SAEM Clinical Images Series: Insidiously Contracted Hand


A 64-year-old Caucasian male with a history of alcohol use disorder and tobacco use disorder presents with painless bilateral hand contractures that have been worsening for the past several months. He denies any recent trauma, fever, chills, or decreased sensation. The patient works as a construction worker.

Vitals: BP 143/83 ; HR 94; RR 18; T 98.6°F; O2 saturation 98% on room air

Musculoskeletal: He has bilateral palmar contractures proximal to the fourth digits. No tenderness to palpation along digits. Passive extension of the digits is limited bilaterally but does not elicit pain. When asked to place his palm flat on the table, there is notable contracture of the bilateral fourth metacarpophalangeal (MCP) joint (a positive Hueston’s tabletop test). No erythema or cellulitic changes are appreciated.


Dupuytren’s Contracture is a clinical diagnosis that most commonly presents as painless loss of extension of the fourth and fifth phalanx. Collagen deposition and subsequent fibrosis within the palmar fascia cause nodule formation along the flexor tendons near the distal palmar crease. Clinically this appears as puckering, tethering, and/or dimpling of the skin of the palm (as shown in the photograph). Accompanying joint rigidity and loss of full extension of the digit typically can take years to fully develop. Pain or inflammatory findings are not commonly seen unless there is an underlying tenosynovitis. Without signs of infection, outpatient management with Hand Surgery is the appropriate initial management.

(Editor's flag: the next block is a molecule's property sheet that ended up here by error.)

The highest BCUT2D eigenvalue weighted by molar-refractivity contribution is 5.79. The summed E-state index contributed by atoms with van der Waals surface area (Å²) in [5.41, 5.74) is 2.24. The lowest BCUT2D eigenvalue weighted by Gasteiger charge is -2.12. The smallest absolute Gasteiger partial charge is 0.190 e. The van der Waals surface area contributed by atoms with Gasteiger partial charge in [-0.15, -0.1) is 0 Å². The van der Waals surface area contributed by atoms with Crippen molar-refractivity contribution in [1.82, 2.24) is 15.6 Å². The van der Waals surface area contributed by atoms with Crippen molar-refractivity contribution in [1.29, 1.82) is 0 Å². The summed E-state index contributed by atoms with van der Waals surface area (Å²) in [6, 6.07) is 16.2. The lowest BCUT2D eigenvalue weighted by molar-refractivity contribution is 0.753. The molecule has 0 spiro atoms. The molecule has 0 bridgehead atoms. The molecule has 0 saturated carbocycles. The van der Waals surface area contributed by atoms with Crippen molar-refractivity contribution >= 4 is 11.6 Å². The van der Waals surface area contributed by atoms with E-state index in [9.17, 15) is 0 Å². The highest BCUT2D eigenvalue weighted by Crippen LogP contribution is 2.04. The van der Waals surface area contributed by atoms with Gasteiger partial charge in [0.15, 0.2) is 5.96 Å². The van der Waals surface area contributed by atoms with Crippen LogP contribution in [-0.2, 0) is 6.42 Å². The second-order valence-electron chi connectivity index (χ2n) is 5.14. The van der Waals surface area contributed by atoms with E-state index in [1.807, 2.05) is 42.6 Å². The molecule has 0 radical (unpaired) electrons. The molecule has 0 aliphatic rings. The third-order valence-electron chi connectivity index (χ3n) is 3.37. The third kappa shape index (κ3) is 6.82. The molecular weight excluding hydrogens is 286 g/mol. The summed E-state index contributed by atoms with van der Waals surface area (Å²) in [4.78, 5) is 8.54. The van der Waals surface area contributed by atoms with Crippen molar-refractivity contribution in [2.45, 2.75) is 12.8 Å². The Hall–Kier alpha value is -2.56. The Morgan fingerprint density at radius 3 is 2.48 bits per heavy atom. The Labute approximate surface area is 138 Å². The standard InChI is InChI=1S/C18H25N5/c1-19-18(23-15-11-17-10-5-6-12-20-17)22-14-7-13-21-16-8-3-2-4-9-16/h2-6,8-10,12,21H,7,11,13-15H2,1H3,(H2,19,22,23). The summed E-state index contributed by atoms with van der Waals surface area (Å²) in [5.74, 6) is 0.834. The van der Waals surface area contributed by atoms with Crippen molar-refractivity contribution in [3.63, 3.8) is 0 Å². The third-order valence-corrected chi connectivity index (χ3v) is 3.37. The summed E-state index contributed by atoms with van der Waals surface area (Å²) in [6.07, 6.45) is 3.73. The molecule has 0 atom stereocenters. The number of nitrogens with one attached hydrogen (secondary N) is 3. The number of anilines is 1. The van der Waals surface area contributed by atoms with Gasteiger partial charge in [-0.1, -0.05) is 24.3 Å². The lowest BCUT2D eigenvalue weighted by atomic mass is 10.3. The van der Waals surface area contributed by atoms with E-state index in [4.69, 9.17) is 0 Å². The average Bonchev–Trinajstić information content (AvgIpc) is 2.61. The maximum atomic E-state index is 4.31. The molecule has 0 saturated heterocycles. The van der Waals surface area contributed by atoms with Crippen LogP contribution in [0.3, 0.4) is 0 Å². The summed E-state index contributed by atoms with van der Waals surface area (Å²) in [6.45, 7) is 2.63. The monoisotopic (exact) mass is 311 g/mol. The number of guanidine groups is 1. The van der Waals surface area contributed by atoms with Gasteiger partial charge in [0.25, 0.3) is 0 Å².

Risk factors for the development of Dupuytren’s contracture include northern European descent, age greater than 50 years, and diabetes. The condition has been associated with tobacco use disorder, alcohol use disorder, jobs that require repetitive handling tasks or vibration, and localized fibrotic pathologies including Peyronie’s disease.

Take-Home Points

  • Dupuytren’s contracture presents as a painless palmar contraction (typically proximal to the 4th or 5th digit) that impedes finger extension.
  • A progressive condition, Dupuytren’s is best managed through Hand Surgery referral provided there is no evidence of superinfection.
  • Repetitive motion occupations, tobacco use, alcohol use, and diabetes are key risk factors.

  • Shih B, Bayat A. Scientific understanding and clinical management of Dupuytren disease. Nat Rev Rheumatol 2010; 6:715.   Trojian TH, Chu SM. Dupuytren’s disease: diagnosis and treatment. Am Fam Physician 2007; 76:86.